TechLab_web largeTo see what the state of the art for classroom interactivity is, we gathered together five of the newest and most capable interactive projectors at TechLAB’s test facility. To start, they are a step up from the traditional classroom projector. All five – Dell’s S500wi, Epson’s BrightLink 485wi, Optoma’s TW675UTiM-3D, Smart LightRaise 40wi and Sony’s VPL-SW535C – are like peas in a very large pod. They all can put a WXGA (1,280 by 800 pixels) resolution image on a screen, outdoing traditional XGA (1,024 by 768 pixels) resolution classroom projectors with sharper and better defined imaging. 

From there they diverge with three using Texas Instruments’ Digital Light Processing (DLP) chips and two relying on old school Liquid Crystal Display (LCD) panels to create the image that’s projected. They also use a variety of technologies to connect the wand with the projector and come with an assortment of classroom software. But, by far the biggest difference among these interactive projectors is how much it costs to use them.

To separate the truth from marketing hype and unrealistic expectations, we gave each a hard workout in the lab and simulated classroom action. While none of the five are A+ material, one clearly leads the class. Dell’s S500wi may be the brightest, Optoma’s TW675UTiM-3D may be the bargain of the group, Sony’s VPL-SW535C may have the best video and Smart’s LightRaise 40wi may come with the most versatile school software, but only the Epson BrightLink 485wi puts it all together in a classroom-ready package.

The projector not only puts an excellent and uniform image on the screen and comes with a pair of screen markers, but can work with two pens at once and doesn’t require a computer to use the pen. All this opens new vistas of classroom collaboration. It is among the least expensive and has the lowest operating costs, potentially saving hundreds of dollars a year. In other words, a BrightLink 485wi projector can efficiently turn any room into a digital classroom.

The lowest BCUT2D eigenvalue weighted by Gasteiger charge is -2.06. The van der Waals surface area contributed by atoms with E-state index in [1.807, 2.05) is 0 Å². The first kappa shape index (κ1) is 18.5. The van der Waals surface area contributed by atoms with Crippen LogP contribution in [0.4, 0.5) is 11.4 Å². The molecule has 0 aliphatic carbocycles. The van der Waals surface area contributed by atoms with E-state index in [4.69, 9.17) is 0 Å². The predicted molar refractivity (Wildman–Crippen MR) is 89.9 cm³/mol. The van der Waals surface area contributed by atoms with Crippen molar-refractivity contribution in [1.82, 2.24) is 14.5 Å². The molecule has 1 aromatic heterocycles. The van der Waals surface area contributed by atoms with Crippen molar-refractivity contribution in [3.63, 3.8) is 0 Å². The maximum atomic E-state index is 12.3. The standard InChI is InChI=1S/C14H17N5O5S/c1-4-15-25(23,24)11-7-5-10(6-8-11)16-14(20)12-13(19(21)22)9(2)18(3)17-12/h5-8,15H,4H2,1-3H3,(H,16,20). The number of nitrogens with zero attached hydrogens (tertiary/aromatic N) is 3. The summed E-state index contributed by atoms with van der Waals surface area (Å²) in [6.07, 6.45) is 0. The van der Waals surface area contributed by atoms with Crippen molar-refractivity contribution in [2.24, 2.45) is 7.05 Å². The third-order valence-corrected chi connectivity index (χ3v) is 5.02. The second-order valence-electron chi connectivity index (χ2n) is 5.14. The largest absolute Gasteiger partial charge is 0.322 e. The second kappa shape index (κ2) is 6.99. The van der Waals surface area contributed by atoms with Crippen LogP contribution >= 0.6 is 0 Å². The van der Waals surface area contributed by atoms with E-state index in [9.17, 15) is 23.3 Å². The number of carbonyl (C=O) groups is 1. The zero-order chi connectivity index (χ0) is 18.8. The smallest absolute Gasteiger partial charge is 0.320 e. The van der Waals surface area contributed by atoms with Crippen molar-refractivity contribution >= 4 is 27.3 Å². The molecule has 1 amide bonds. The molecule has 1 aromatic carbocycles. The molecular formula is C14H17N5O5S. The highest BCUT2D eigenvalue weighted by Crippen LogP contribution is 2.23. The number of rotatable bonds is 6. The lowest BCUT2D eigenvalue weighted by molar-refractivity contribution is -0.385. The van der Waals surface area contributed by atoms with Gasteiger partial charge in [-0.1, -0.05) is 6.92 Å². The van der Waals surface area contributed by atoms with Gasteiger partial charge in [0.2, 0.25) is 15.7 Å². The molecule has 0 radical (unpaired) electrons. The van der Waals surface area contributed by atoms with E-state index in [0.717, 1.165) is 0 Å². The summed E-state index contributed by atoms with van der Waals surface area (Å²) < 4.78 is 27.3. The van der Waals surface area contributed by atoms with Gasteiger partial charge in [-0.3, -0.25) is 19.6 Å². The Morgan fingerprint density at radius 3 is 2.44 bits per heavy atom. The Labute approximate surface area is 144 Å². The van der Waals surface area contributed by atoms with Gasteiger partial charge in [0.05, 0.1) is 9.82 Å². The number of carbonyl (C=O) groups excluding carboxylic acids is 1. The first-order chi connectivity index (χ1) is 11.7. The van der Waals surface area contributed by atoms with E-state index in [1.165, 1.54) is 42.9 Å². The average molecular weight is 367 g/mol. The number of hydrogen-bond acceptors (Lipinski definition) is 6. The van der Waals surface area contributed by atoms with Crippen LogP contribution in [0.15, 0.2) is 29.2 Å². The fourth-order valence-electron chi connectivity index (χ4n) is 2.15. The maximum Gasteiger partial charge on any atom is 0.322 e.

Continue reading "TechLAB Shootout: 5 Interactive Projectors" »

ChromeBook Support Just Added

Netsupport class screenIt’s hard to believe but NetSupport is already on the eleventh generation of its flagship classroom management software. Version 11 continues to work on Windows, Macs and Linux computers but adds support for the use of ChromeBooks in the classroom. The software has a slew of new features, including a peer assessment section as well as Q&A module for continual classroom assessments. A big step forward is the tablet app that can help teachers stay in touch with the class while moving around. There’s an online preview and a way to try it out in the classroom.


A Pair of Big Projectors

NP-PX750U-18ZL_UPPERSLANTClassroom projectors are fine for, well, the classroom, but sometimes a larger device is called for. NEC’s PX750U can blast up to 7,500 lumens onto an auditorium screen for lectures or a movie night fundraiser. It can not only connect via wired and wireless networking, but has inputs that range from HDMI to DisplayPort that conforms to the Open Pluggable Spec, making installation easier. It has an electric zoom, can fill up to a 25-foot screen and is HD-ready at 1,920 by 1,080 resolution. The projector costs $17,650.

NP-PA550W_SLANTBy contrast, the PA550W is a step down the technological ladder with a resolution of 1,280 by 800 and 5,500-lumens, but makes up for it with a maximum screen size of 41-feet. It has wired LAN, an optional WiFi module for wireless connections and NEC sells five interchangeable lenses that can fit the environment of just about any location. It sells for $3,900.





Freebee Friday: From Hogwarts to Your School

Harry potterNothing lightens up a reading lesson more than J.K. Rowling’s “Harry Potter” series and the author will be hosting a virtual classroom on October 11 at noon, eastern time, to inaugurate the online Harry Potter Reading Club. Sponsored by Scholastic, the corporate parent of Tech Tools, the site will provide all that’s needed to set up a Harry Potter reading club at your school or classroom, including discussion guides and lesson plans. The Webcast is free, but you’ll need to register, and the first 10,000 teachers to register will get a package of sticker, bookmarks and other items.


Disclaimer: The opinions expressed in Tech Tools are strictly those of the author and do not reflect the opinions or endorsement of Scholastic, Inc.